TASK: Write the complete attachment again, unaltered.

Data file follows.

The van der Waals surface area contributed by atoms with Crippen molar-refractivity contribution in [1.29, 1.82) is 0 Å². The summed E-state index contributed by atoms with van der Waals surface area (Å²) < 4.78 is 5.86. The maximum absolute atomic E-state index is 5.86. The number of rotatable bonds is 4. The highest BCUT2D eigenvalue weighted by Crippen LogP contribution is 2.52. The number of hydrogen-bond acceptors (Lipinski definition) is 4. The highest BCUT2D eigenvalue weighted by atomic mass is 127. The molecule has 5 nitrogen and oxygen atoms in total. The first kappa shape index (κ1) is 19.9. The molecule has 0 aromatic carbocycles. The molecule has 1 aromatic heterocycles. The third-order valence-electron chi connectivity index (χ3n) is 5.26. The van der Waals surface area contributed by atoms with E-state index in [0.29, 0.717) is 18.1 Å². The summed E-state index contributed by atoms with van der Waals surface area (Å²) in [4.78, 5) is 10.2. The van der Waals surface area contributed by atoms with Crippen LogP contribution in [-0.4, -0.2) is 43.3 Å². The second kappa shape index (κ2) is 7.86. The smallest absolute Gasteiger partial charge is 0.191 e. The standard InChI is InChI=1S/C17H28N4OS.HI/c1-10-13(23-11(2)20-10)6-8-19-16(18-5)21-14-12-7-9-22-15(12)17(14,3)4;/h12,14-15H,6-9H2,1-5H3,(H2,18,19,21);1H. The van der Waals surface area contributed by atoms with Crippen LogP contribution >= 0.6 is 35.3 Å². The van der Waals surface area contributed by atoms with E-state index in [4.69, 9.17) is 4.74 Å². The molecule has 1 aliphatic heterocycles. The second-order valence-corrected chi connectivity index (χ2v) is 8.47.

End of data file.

The van der Waals surface area contributed by atoms with Crippen molar-refractivity contribution in [1.29, 1.82) is 0 Å². The summed E-state index contributed by atoms with van der Waals surface area (Å²) < 4.78 is 5.86. The maximum absolute atomic E-state index is 5.86. The number of rotatable bonds is 4. The highest BCUT2D eigenvalue weighted by Crippen LogP contribution is 2.52. The number of hydrogen-bond acceptors (Lipinski definition) is 4. The highest BCUT2D eigenvalue weighted by atomic mass is 127. The molecule has 5 nitrogen and oxygen atoms in total. The first kappa shape index (κ1) is 19.9. The molecule has 0 aromatic carbocycles. The molecule has 1 aromatic heterocycles. The third-order valence-electron chi connectivity index (χ3n) is 5.26. The van der Waals surface area contributed by atoms with E-state index in [0.29, 0.717) is 18.1 Å². The summed E-state index contributed by atoms with van der Waals surface area (Å²) in [4.78, 5) is 10.2. The van der Waals surface area contributed by atoms with Crippen LogP contribution in [-0.4, -0.2) is 43.3 Å². The second kappa shape index (κ2) is 7.86. The smallest absolute Gasteiger partial charge is 0.191 e. The standard InChI is InChI=1S/C17H28N4OS.HI/c1-10-13(23-11(2)20-10)6-8-19-16(18-5)21-14-12-7-9-22-15(12)17(14,3)4;/h12,14-15H,6-9H2,1-5H3,(H2,18,19,21);1H. The van der Waals surface area contributed by atoms with Crippen LogP contribution >= 0.6 is 35.3 Å². The van der Waals surface area contributed by atoms with E-state index in [4.69, 9.17) is 4.74 Å². The molecule has 1 aliphatic heterocycles. The second-order valence-corrected chi connectivity index (χ2v) is 8.47.